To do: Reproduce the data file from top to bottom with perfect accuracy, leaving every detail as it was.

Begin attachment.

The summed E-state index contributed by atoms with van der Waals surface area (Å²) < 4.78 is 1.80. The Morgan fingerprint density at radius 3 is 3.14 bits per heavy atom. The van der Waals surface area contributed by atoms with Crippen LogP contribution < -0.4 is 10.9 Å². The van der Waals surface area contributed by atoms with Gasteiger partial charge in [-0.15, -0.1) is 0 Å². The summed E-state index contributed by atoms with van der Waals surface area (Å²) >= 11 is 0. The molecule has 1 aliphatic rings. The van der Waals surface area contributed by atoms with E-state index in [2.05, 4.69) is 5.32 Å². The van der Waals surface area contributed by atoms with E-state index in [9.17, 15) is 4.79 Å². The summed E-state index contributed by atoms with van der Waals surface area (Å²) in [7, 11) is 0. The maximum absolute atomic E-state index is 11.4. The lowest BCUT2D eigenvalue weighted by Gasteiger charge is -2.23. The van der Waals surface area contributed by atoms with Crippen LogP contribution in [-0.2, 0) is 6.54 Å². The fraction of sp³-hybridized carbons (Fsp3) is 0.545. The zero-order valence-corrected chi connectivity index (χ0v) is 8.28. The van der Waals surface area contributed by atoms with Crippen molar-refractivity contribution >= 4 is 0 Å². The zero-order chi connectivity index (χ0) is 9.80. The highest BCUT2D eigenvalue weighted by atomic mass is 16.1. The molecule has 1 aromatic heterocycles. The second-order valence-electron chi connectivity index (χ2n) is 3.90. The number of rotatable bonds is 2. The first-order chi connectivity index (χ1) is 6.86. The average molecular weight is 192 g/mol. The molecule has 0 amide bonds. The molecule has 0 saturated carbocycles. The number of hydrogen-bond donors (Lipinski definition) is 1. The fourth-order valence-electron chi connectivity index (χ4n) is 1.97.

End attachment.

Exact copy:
The summed E-state index contributed by atoms with van der Waals surface area (Å²) < 4.78 is 1.80. The Morgan fingerprint density at radius 3 is 3.14 bits per heavy atom. The van der Waals surface area contributed by atoms with Crippen LogP contribution < -0.4 is 10.9 Å². The van der Waals surface area contributed by atoms with Gasteiger partial charge in [-0.15, -0.1) is 0 Å². The summed E-state index contributed by atoms with van der Waals surface area (Å²) >= 11 is 0. The molecule has 1 aliphatic rings. The van der Waals surface area contributed by atoms with E-state index in [2.05, 4.69) is 5.32 Å². The van der Waals surface area contributed by atoms with E-state index in [9.17, 15) is 4.79 Å². The summed E-state index contributed by atoms with van der Waals surface area (Å²) in [7, 11) is 0. The maximum absolute atomic E-state index is 11.4. The lowest BCUT2D eigenvalue weighted by Gasteiger charge is -2.23. The van der Waals surface area contributed by atoms with Crippen LogP contribution in [-0.2, 0) is 6.54 Å². The fraction of sp³-hybridized carbons (Fsp3) is 0.545. The zero-order valence-corrected chi connectivity index (χ0v) is 8.28. The van der Waals surface area contributed by atoms with Crippen molar-refractivity contribution >= 4 is 0 Å². The zero-order chi connectivity index (χ0) is 9.80. The highest BCUT2D eigenvalue weighted by atomic mass is 16.1. The molecule has 1 aromatic heterocycles. The second-order valence-electron chi connectivity index (χ2n) is 3.90. The number of rotatable bonds is 2. The first-order chi connectivity index (χ1) is 6.86. The average molecular weight is 192 g/mol. The molecule has 0 amide bonds. The molecule has 0 saturated carbocycles. The number of hydrogen-bond donors (Lipinski definition) is 1. The fourth-order valence-electron chi connectivity index (χ4n) is 1.97.